F=ma Force = mass x acceleration To understand this law of motion fully, it is best to define the terms involved. force = the "mojo", or "power" that causes an object to undergo some form of change. It either changes the object's position; changes the object's direction; or changes the object's physical shape. mass = a quantitative measure of an object's resistance to acceleration. In other words, a number you can use to get an idea how difficult it is to actually get a specific object moving. Folks often confuse "weight" with "mass". "Weight" is dependent on the gravitational force applied to the object in question. "Mass", however, relates to an object's composition and size.

Imagine the fattest person you have ever seen. On earth, they will weigh a heck of a lot. On the moon, they will weigh significantly less. This is because weight is related to gravitational force, which is a lot less on the moon than back home. Their mass, however, their physical composition, carbon, water and so on, and the size of their clothes, will remain the same at either location. Now imagine trying to move the largest person you have ever seen to going somewhere they are not interested in going, and then imagine trying the same with the smallest person you have ever seen. Who is easier to move? acceleration = a change in speed and / or direction. It is a vector quantity. Vectors have both speed and direction. This means if something is slowing down, it is accelerating (negatively). If something is changing direction, it is accelerating. Anything that is accelerating cannot reach equilibrium. So let's recap: Newtons 2nd Law of motion states that Force = Mass x Acceleration (F=ma) From this we can conclude that an object will accelerate in the same direction as a force applied to it, and in proportion with that force.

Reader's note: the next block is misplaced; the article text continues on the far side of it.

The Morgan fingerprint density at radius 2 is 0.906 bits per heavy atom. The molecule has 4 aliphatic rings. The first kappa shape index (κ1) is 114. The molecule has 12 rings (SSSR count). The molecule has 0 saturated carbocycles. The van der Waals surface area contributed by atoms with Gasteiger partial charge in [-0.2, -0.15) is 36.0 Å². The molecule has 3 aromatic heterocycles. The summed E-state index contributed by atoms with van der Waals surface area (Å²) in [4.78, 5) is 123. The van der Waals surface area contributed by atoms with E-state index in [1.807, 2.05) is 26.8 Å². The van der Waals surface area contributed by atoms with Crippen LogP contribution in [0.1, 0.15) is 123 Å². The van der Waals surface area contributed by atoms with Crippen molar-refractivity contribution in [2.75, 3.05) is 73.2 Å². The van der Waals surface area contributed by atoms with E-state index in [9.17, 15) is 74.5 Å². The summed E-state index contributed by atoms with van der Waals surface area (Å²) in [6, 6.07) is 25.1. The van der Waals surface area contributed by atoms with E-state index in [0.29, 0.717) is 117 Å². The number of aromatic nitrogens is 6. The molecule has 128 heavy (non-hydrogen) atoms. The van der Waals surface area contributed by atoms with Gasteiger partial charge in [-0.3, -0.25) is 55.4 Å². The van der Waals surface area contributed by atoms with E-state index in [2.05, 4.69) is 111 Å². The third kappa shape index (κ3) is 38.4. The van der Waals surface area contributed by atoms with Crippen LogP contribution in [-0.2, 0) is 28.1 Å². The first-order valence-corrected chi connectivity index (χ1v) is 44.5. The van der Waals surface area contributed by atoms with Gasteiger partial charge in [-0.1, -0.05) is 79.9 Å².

So shove a kid on roller-balls hard, and they will accelerate in the direction in which you shoved them rather quickly. Shove the same kid gently, and there won't be much acceleration. The acceleration is directly proportional to the whining of the kid, I mean the force of the shove. Take the fat person on roller-balls, shove them softly, and they are unlikely to go anywhere, because force is inversely proportional to mass... where the kid moved with little force, the larger person did not, the only difference being the mass to which the force was being applied.

NEWTONs Laws - 3rd Law of Motion

Consequence For every action there is an equal and opposite re-action. In other words, if you push on something, it pushes back. The best way I can think to explain this Law of Motion (ha ha) is to ask you to sit down in the closest available chair. Put your feet up on the closest available desk / coffee table / dog. Lean back, relax. I am assuming your chair has a backrest, if not, you would have fallen backwards, (and Newton's 2nd Law would then apply). Are you levitating? No? Okay, then the chair seat is pushing back on your rump, the chair back is pushing back on your back, and the desk / coffee table / dog is pushing back at your feet. There is an equal and opposite force to the one you are exerting on these three points keeping you in this comfortable position. Understand Newtons Laws now? I hope so!


834 views0 comments

Recent Posts

See All


Circuit direction
Circuit checks
Normal take-off
Crosswind take-off
Shortfield take-off
Crosswind leg
Downwind leg
Base Leg
Final leg
Flaring high
Flaring low
Flapless landing
Shortfield landing
Glide approaches
Sideslip approach
Crab approach
Circuit radio
bottom of page